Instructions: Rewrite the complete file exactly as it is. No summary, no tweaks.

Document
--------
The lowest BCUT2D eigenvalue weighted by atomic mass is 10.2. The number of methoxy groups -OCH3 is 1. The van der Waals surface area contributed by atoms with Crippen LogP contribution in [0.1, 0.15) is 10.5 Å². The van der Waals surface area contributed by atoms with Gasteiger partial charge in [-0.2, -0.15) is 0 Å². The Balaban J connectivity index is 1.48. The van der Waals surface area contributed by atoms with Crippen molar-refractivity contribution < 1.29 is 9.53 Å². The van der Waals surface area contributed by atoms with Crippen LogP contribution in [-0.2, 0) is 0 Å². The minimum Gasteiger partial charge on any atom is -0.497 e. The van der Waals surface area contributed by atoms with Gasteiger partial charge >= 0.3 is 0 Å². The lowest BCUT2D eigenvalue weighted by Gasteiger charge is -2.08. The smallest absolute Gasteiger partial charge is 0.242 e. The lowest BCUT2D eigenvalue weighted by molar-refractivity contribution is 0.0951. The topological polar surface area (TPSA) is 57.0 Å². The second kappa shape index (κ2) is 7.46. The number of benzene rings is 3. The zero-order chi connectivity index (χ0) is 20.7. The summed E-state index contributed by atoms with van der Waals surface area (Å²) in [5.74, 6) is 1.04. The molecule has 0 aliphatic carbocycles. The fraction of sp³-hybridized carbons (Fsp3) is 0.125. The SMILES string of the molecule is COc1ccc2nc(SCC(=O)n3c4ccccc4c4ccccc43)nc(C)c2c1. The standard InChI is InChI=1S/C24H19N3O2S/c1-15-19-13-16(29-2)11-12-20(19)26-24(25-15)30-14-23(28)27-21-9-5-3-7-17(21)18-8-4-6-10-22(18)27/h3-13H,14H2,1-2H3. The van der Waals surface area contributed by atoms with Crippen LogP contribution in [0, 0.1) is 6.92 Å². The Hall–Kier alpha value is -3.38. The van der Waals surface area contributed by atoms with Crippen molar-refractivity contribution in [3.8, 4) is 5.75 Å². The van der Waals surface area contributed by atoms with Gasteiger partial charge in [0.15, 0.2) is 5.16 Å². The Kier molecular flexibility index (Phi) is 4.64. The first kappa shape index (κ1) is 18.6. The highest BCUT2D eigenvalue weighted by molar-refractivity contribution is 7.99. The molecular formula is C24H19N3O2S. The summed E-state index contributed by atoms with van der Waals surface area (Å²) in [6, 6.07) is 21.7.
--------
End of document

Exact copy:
The lowest BCUT2D eigenvalue weighted by atomic mass is 10.2. The number of methoxy groups -OCH3 is 1. The van der Waals surface area contributed by atoms with Crippen LogP contribution in [0.1, 0.15) is 10.5 Å². The van der Waals surface area contributed by atoms with Gasteiger partial charge in [-0.2, -0.15) is 0 Å². The Balaban J connectivity index is 1.48. The van der Waals surface area contributed by atoms with Crippen molar-refractivity contribution < 1.29 is 9.53 Å². The van der Waals surface area contributed by atoms with Crippen LogP contribution in [-0.2, 0) is 0 Å². The minimum Gasteiger partial charge on any atom is -0.497 e. The van der Waals surface area contributed by atoms with Gasteiger partial charge >= 0.3 is 0 Å². The lowest BCUT2D eigenvalue weighted by Gasteiger charge is -2.08. The smallest absolute Gasteiger partial charge is 0.242 e. The lowest BCUT2D eigenvalue weighted by molar-refractivity contribution is 0.0951. The topological polar surface area (TPSA) is 57.0 Å². The second kappa shape index (κ2) is 7.46. The number of benzene rings is 3. The zero-order chi connectivity index (χ0) is 20.7. The summed E-state index contributed by atoms with van der Waals surface area (Å²) in [5.74, 6) is 1.04. The molecule has 0 aliphatic carbocycles. The fraction of sp³-hybridized carbons (Fsp3) is 0.125. The SMILES string of the molecule is COc1ccc2nc(SCC(=O)n3c4ccccc4c4ccccc43)nc(C)c2c1. The standard InChI is InChI=1S/C24H19N3O2S/c1-15-19-13-16(29-2)11-12-20(19)26-24(25-15)30-14-23(28)27-21-9-5-3-7-17(21)18-8-4-6-10-22(18)27/h3-13H,14H2,1-2H3. The van der Waals surface area contributed by atoms with Crippen LogP contribution in [0, 0.1) is 6.92 Å². The Hall–Kier alpha value is -3.38. The van der Waals surface area contributed by atoms with Crippen molar-refractivity contribution in [3.8, 4) is 5.75 Å². The van der Waals surface area contributed by atoms with Gasteiger partial charge in [0.15, 0.2) is 5.16 Å². The Kier molecular flexibility index (Phi) is 4.64. The first kappa shape index (κ1) is 18.6. The highest BCUT2D eigenvalue weighted by molar-refractivity contribution is 7.99. The molecular formula is C24H19N3O2S. The summed E-state index contributed by atoms with van der Waals surface area (Å²) in [6, 6.07) is 21.7.